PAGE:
Contributed by: kellyseal Sunday, October 27 2013 @ 09:34 am
First dates can be tough. When you're meeting someone for the first time, it's typical to feel nervous and self-conscious, especially when you are trying to think of things to say to keep the conversation going. Do you wonder sometimes if it would make things easier to ask a couple of friends along and take the pressure off of you?
According to a new study by DatingAdvice.com[*1] , you're not alone in that thought. Twenty percent of those surveyed said they would rather go on a first date in a group than meet someone one-on-one.
Surprisingly, women seem to be embracing this concept more than men. The results show that they were twice as likely as men to prefer a group date for a first date.
Seniors were also more excited about the concept of a group first date, even more so than their younger counterparts. Twenty-four percent of those 65 and older said they would prefer it, compared to only 15% of those aged 25 to 34. Perhaps because group dating seems easier if you're jumping back into the dating pool for the first time after a divorce, rather than figuring out how to go it alone. However, 21% of 18 to 24 year-olds said they would rather go on a group date, which seems to be more typical among college students.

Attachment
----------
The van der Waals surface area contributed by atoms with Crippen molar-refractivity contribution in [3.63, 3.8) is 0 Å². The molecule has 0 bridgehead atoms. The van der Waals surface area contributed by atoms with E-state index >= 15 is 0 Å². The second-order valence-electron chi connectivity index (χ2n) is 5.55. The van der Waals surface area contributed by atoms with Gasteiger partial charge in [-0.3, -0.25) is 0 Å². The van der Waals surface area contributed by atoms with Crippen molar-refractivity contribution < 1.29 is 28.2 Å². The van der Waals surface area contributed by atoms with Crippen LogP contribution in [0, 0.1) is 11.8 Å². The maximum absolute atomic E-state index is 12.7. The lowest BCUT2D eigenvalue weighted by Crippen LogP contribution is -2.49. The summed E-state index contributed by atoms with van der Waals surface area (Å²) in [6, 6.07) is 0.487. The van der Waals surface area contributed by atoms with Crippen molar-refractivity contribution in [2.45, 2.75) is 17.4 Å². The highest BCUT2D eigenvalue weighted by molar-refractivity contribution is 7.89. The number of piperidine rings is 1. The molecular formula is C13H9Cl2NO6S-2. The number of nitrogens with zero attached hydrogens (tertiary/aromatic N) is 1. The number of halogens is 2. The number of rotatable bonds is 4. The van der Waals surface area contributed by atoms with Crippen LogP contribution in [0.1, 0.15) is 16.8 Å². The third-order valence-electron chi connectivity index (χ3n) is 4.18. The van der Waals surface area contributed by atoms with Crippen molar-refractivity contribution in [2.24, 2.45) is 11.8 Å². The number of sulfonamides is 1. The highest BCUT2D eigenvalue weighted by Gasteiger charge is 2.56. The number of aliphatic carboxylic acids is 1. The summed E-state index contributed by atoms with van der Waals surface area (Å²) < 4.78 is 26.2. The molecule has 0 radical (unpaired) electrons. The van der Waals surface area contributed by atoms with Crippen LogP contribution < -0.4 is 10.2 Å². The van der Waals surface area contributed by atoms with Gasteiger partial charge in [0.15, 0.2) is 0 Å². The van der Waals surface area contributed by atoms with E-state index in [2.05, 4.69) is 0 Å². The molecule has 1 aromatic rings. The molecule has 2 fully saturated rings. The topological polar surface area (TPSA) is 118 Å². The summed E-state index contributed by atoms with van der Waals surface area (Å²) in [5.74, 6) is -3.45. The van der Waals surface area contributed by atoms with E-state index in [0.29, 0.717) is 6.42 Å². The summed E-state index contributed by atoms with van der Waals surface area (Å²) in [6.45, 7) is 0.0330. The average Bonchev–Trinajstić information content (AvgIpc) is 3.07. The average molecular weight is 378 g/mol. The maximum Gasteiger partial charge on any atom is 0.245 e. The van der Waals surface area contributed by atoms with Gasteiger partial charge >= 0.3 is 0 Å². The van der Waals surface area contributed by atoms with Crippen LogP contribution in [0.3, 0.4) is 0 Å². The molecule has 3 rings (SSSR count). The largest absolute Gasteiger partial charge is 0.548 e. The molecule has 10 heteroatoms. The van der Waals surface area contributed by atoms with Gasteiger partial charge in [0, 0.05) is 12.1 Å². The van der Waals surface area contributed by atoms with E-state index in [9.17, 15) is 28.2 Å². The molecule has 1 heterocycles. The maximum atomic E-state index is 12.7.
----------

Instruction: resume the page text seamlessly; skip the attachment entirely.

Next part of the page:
Asian-Americans were the most enthusiastic of the concept compared to other ethnicities, with more than 25% preferring a group date for the first date, compared with only 12% of African-Americans, the group least excited about the idea.
Income also seemed to play a factor. According to survey results, people with higher incomes (between $100,000 and $124,000 annually) preferred group dates, compared with those making $25,000 to $49,999 per year who were 54% less likely to want a group date.
Gay men and women were among the least likely groups to prefer group dates for first dates, at least three times less than heterosexuals.
The study posed an interesting question, because the group date seems to be gaining popularity, or at least the concept of it. Many people, especially those who are below 25 or above 65, seem to be less comfortable with the idea of meeting someone one-on-one for the first time. Maybe it's because they feel they don't have the skills or experience to have a good first date, or maybe it helps take the pressure off when you're trying to create a new life for yourself.
The study surveyed 1,080 participants across America, balancing age, race, gender, etc. according to the general population.